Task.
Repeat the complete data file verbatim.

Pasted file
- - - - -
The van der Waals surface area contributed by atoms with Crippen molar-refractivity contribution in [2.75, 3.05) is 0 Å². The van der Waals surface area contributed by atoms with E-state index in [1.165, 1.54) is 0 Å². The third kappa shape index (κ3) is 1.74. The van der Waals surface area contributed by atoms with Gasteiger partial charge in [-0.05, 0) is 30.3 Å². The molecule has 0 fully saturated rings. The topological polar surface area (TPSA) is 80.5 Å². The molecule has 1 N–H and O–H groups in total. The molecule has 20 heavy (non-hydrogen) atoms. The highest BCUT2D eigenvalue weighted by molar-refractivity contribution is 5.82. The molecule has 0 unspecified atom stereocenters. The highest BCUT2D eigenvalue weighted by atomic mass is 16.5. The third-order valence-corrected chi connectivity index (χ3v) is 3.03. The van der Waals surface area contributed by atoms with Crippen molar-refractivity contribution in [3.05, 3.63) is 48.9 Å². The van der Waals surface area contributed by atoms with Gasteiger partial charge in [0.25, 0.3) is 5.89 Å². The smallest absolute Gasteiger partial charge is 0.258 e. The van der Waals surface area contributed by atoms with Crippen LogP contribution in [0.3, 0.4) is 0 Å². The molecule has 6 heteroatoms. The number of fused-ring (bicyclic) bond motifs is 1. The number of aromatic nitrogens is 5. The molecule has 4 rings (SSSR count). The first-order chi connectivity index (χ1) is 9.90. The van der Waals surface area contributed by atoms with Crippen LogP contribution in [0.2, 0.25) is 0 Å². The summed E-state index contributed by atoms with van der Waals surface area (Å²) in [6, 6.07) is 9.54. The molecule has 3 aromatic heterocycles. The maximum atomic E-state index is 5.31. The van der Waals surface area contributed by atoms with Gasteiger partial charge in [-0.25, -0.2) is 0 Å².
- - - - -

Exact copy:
The van der Waals surface area contributed by atoms with Crippen molar-refractivity contribution in [2.75, 3.05) is 0 Å². The van der Waals surface area contributed by atoms with E-state index in [1.165, 1.54) is 0 Å². The third kappa shape index (κ3) is 1.74. The van der Waals surface area contributed by atoms with Gasteiger partial charge in [-0.05, 0) is 30.3 Å². The molecule has 0 fully saturated rings. The topological polar surface area (TPSA) is 80.5 Å². The molecule has 1 N–H and O–H groups in total. The molecule has 20 heavy (non-hydrogen) atoms. The highest BCUT2D eigenvalue weighted by molar-refractivity contribution is 5.82. The molecule has 0 unspecified atom stereocenters. The highest BCUT2D eigenvalue weighted by atomic mass is 16.5. The third-order valence-corrected chi connectivity index (χ3v) is 3.03. The van der Waals surface area contributed by atoms with Crippen molar-refractivity contribution in [3.05, 3.63) is 48.9 Å². The van der Waals surface area contributed by atoms with Gasteiger partial charge in [0.25, 0.3) is 5.89 Å². The smallest absolute Gasteiger partial charge is 0.258 e. The van der Waals surface area contributed by atoms with Crippen LogP contribution in [0.3, 0.4) is 0 Å². The molecule has 6 heteroatoms. The number of fused-ring (bicyclic) bond motifs is 1. The number of aromatic nitrogens is 5. The molecule has 4 rings (SSSR count). The first-order chi connectivity index (χ1) is 9.90. The van der Waals surface area contributed by atoms with Crippen LogP contribution in [0.2, 0.25) is 0 Å². The summed E-state index contributed by atoms with van der Waals surface area (Å²) in [6, 6.07) is 9.54. The molecule has 3 aromatic heterocycles. The maximum atomic E-state index is 5.31. The van der Waals surface area contributed by atoms with Gasteiger partial charge in [-0.25, -0.2) is 0 Å².